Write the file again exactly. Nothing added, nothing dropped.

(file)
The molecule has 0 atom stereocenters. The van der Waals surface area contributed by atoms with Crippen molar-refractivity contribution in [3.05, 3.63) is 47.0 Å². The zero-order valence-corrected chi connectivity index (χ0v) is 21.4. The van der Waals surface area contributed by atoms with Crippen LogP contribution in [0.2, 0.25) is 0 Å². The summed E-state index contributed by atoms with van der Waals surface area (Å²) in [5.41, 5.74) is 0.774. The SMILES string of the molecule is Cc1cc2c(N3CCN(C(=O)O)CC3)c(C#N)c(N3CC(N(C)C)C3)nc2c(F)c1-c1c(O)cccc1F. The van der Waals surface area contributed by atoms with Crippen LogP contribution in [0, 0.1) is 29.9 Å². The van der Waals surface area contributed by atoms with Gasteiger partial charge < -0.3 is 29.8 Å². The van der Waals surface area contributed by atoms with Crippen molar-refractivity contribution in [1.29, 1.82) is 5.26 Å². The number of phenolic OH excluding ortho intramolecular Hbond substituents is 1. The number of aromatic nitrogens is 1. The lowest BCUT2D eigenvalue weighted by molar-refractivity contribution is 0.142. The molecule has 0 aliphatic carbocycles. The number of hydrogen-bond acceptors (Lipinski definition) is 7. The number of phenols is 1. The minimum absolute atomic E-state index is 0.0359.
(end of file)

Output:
The molecule has 0 atom stereocenters. The van der Waals surface area contributed by atoms with Crippen molar-refractivity contribution in [3.05, 3.63) is 47.0 Å². The zero-order valence-corrected chi connectivity index (χ0v) is 21.4. The van der Waals surface area contributed by atoms with Crippen LogP contribution in [0.2, 0.25) is 0 Å². The summed E-state index contributed by atoms with van der Waals surface area (Å²) in [5.41, 5.74) is 0.774. The SMILES string of the molecule is Cc1cc2c(N3CCN(C(=O)O)CC3)c(C#N)c(N3CC(N(C)C)C3)nc2c(F)c1-c1c(O)cccc1F. The van der Waals surface area contributed by atoms with Crippen LogP contribution in [0, 0.1) is 29.9 Å². The van der Waals surface area contributed by atoms with Gasteiger partial charge < -0.3 is 29.8 Å². The van der Waals surface area contributed by atoms with Crippen molar-refractivity contribution in [1.29, 1.82) is 5.26 Å². The number of phenolic OH excluding ortho intramolecular Hbond substituents is 1. The number of aromatic nitrogens is 1. The lowest BCUT2D eigenvalue weighted by molar-refractivity contribution is 0.142. The molecule has 0 aliphatic carbocycles. The number of hydrogen-bond acceptors (Lipinski definition) is 7. The number of phenols is 1. The minimum absolute atomic E-state index is 0.0359.